The Money and The Power
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The Money and The Power

Stories/105 , Issues/Policy
Brisbane QLD, Australia
9th Sep 2017
The Money and The Power
Drawing upon her personal experience of being raised as Pentecostal, Sharon investigates the labour relationship between the church and its faithful followers.

Each week, I would watch my mother withdraw our family's spending budget from the ATM at the shopping centre. Hunched over her aged brown purse, its spongy stuffing bursting out of the seam, she would carefully portion out the amounts - groceries in the back notes section; spending in the front notes section; and rolled up in the side would be the tithes. It was usually a mix of a fifty, twenty and maybe a ten, depending on Mum and Dad's gross income for the week - but always 10 per cent. Mum was strict about portioning off the tithes first, and calculating the leftover budget afterwards, relaxing only when her purse was tucked safely in her bag, under her shoulder.

Growing up, we didn't have much. We had what we needed, but the church always received the benefits of our parents' hard work - even their unpaid labour.

Dad ran the Christian answer to the Scouts - the Royal Rangers - organising close to 100 children into camping-themed activities with a Biblical flavour. He spent many weekends either on camps, training other adult volunteers, or conducting repairs and preparations for the organisation, often with supplies purchased out of his own pocket.

The church thrives on this kind of unquestioning contribution by its followers. Despite the intrinsic rewards - my father enjoyed interacting with children, and was putting his love of the outdoors to good use - these volunteer babysitters believed they were saving children's souls as was their moral responsibility.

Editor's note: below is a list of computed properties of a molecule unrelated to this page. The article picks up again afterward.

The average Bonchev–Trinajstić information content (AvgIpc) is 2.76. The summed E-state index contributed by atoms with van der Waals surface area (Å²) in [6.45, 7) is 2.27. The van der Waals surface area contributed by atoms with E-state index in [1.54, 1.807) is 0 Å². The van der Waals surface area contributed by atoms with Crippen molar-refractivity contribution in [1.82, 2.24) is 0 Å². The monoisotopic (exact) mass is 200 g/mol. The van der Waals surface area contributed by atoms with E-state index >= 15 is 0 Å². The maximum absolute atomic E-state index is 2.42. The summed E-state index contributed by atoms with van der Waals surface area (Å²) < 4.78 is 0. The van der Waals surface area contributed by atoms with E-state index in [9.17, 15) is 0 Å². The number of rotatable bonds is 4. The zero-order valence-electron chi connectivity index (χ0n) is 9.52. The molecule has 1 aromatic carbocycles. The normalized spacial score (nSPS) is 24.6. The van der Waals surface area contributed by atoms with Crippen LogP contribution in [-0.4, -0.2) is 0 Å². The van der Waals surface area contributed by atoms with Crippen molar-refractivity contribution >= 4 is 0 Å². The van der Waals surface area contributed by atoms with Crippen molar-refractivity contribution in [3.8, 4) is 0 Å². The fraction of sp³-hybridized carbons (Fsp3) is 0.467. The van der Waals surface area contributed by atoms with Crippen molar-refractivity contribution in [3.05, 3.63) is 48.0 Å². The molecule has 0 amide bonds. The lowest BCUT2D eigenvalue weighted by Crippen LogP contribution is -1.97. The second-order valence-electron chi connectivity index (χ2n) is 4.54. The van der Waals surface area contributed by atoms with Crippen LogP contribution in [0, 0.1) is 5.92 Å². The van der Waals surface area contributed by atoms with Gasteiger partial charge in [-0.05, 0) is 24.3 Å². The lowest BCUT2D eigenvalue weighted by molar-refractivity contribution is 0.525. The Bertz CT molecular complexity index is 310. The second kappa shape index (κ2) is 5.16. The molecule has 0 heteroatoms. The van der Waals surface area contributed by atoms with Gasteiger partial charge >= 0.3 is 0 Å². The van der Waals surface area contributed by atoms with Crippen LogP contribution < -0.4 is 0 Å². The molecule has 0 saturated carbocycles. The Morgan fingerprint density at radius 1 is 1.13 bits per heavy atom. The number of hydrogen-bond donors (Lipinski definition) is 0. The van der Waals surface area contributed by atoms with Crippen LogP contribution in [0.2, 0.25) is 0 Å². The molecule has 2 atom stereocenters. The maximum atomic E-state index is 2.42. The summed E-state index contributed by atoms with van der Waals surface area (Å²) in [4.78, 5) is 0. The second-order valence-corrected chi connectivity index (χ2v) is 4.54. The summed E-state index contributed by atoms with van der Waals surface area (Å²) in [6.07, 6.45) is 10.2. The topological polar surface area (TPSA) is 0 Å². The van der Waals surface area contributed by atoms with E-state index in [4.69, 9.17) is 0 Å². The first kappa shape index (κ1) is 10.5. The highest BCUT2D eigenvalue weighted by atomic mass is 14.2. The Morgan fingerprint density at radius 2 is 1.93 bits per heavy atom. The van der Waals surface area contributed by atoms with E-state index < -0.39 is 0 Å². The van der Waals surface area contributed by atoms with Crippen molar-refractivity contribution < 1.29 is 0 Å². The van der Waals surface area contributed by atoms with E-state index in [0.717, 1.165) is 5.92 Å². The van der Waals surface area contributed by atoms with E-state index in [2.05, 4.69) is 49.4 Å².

The social services provided by the church are unquestionably valuable to our society. Across the country Hillsong Church, Australia's most famous version of my own childhood church's Pentecostal denomination, provides care services to the aged, homeless and indigenous populations, as well as programs for youth and families; and those transitioning from prison. These services can comprise a hot meal with a haircut and a shower; medical treatment; workshops for self-care and conflict resolution; or legal support - all from volunteers.

According to the Hillsong website, their volunteers are at hand to provide a supportive community for these individuals by building relationships, giving encouragement and alternative options and referrals for further support.

Funding for the services comes from church and community donations, which are tax deductible when the organisation is set up as a public benevolent institution (PBI) - that is, one that whose main purpose is to relieve poverty, sickness, suffering or disability according to the Australian Taxation Office (ATO).  Churches can register in this category due to their community work but also perhaps due to their own belief that they are providing 'relief of suffering'- because they are saving us from the sin which has separated us from our place with God in the afterlife. However, according to the Australian Charities and Not-for-Profits Commission, [a]s long as a charity's main purpose is benevolent, it can also have other non-benevolent purposes that are incidental.

The ATO has an extensive list of ways PBIs can claim tax deductions through their operations, including GST credits on donated goods, GST-fundraising events, annual Fringe Benefits Tax caps up to $30,000 per employee, and other miscellaneous deductions. These are all quite straight-forward for your average medical charity or educational outreach and quite often vital to their functioning.

On Hillsong's website the CEO of their Melbourne mobile shower unit One Voice, Josh Wilkins, says, "In 2014 One Voice launched a Mobile Shower Service for people who are homeless in Melbourne. In the first four months of operation we provided shower services for over 400 people, and gave out over 1400 hygiene items, which were donated through Kilo of Kindness. Hillsong CityCare also ran a clothing collection campaign in Melbourne and over 3,000 items were passed onto hundreds of patrons using the shower service."